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Durham selected ahead of Yorkshire to host professional women’s county team
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Durham selected ahead of Yorkshire to host professional women’s county team

Durham’s chief executive, Tim Bostock, said he was “delighted” with the England and Wales Cricket Board’s decision to award the county the right to host a professional women’s team, after they beat off strong competition from neighbouring Yorkshire.

The first-class counties have spent the past two and a half months competing for the right to host one of the eight new professional “tier 1” women’s teams, and in March presented their bids to a panel which included Kelly Simmons, former director of the women’s professional game at the Football Association, and Maggie Murphy, the chief executive of Lewes FC. At an ECB board meeting on Wednesday, Durham, Essex, Hampshire, Lancashire, Nottinghamshire, Somerset, Surrey and Warwickshire were formally approved as the hosts.

Yorkshire have been the home of the Diamonds women’s team since 2016, but an impressive bid from ­Durham – supported by Ben Stokes and Paul Collingwood – impressed the ECB enough to convince it that the north-east team should be based at Chester-le-Street.

The Guardian understands that Durham’s commitment to ­hosting every home match at the main ­Riverside ground was a key reason for the success of their bid. A number of other counties had planned for the women to play on club and school pitches.

“Giving the women the opportunity to play on an international Test ground is a big thing,” Bostock said. “We want to take women’s cricket to the next level.

“Our growth in girls playing cricket over the last five years has been the highest in the country. Given our track record of producing England players, and our strong development pathways, we have every confidence we’ll be able to replicate that for girls moving into elite professional cricket.”

However, Yorkshire are set to join Durham in tier 1 in 2027, alongside Glamorgan, after the ECB unexpectedly unveiled plans to add four more women’s professional domestic teams by 2029. The original intention had been to continue with an eight-team top tier for at least the next four years, but the ECB director of the women’s professional game, Beth Barrett-Wild, said that the “quality and ambition of the bids” had convinced the ECB to accelerate the pace of professionalism.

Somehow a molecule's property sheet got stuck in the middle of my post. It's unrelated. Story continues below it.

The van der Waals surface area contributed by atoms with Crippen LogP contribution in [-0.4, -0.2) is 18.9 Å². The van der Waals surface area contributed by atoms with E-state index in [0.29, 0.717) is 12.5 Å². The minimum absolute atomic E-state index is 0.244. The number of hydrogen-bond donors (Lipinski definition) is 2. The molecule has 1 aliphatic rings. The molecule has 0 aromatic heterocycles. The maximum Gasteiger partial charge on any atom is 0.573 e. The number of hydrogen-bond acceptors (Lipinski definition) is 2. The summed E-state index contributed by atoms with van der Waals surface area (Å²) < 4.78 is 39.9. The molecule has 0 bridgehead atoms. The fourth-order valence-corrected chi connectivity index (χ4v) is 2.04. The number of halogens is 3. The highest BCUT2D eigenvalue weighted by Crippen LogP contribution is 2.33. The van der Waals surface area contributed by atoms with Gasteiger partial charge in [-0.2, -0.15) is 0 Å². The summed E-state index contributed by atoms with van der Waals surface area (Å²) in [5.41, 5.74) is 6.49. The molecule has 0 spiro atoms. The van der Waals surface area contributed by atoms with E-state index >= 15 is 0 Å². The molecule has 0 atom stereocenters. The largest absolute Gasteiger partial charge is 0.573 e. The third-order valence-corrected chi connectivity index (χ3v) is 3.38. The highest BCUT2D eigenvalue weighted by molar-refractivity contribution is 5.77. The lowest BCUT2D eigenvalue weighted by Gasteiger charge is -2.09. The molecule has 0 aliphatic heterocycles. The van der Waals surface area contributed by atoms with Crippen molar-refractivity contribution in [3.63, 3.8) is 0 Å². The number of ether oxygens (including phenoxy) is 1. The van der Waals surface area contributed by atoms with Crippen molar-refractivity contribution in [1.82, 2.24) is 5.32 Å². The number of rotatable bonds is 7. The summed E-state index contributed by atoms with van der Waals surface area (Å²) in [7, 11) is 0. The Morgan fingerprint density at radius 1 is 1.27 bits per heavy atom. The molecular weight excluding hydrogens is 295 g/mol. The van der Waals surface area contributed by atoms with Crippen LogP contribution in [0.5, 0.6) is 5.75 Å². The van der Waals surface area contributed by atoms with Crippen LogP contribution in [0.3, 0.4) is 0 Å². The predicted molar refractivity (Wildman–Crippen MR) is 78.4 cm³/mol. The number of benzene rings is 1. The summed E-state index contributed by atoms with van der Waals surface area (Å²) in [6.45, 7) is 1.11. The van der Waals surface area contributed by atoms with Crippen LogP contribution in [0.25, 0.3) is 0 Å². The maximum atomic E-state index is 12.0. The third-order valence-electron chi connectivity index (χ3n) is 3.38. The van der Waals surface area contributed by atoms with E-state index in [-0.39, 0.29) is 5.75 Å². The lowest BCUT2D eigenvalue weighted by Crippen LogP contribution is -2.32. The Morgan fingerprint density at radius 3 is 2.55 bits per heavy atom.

Other notable teams to miss out were Kent and Sussex, who between them won 14 out of 23 Women’s County Championship titles in the previous iteration of the competition between 1997 and 2019. Middlesex, whose bid was backed by MCC, lost out to Essex, while Somerset beat both Glamorgan and Gloucestershire in the race to host the south-west side. Unsuccessful counties will now be invited to be involved in the composition of tiers 2 and 3, but with the added incentive of putting themselves forward to be one of the two teams added to tier 1 in 2029.

The decision puts Somerset and Durham in pole position should the ECB go ahead with plans to expand The Hundred from eight to 10 teams in 2025. Bostock acknowledged that this had been a key reason behind Durham’s bid.

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“We absolutely have aspirations to be part of the expanded Hundred as and when that happens, and part of that process is that we need to demonstrate we can run a very successful women’s professional team,” he said.

He added that the Northern Diamonds head coach, Dani Hazell, who played for Durham between 2002 and 2007 before going on to represent England, was likely to play a key role in the new women’s setup. “She’ll be delighted tonight,” he said. “It would have been a dream for her, and I’m pretty certain she will be front and centre of Durham’s first professional team.”

Source: theguardian.com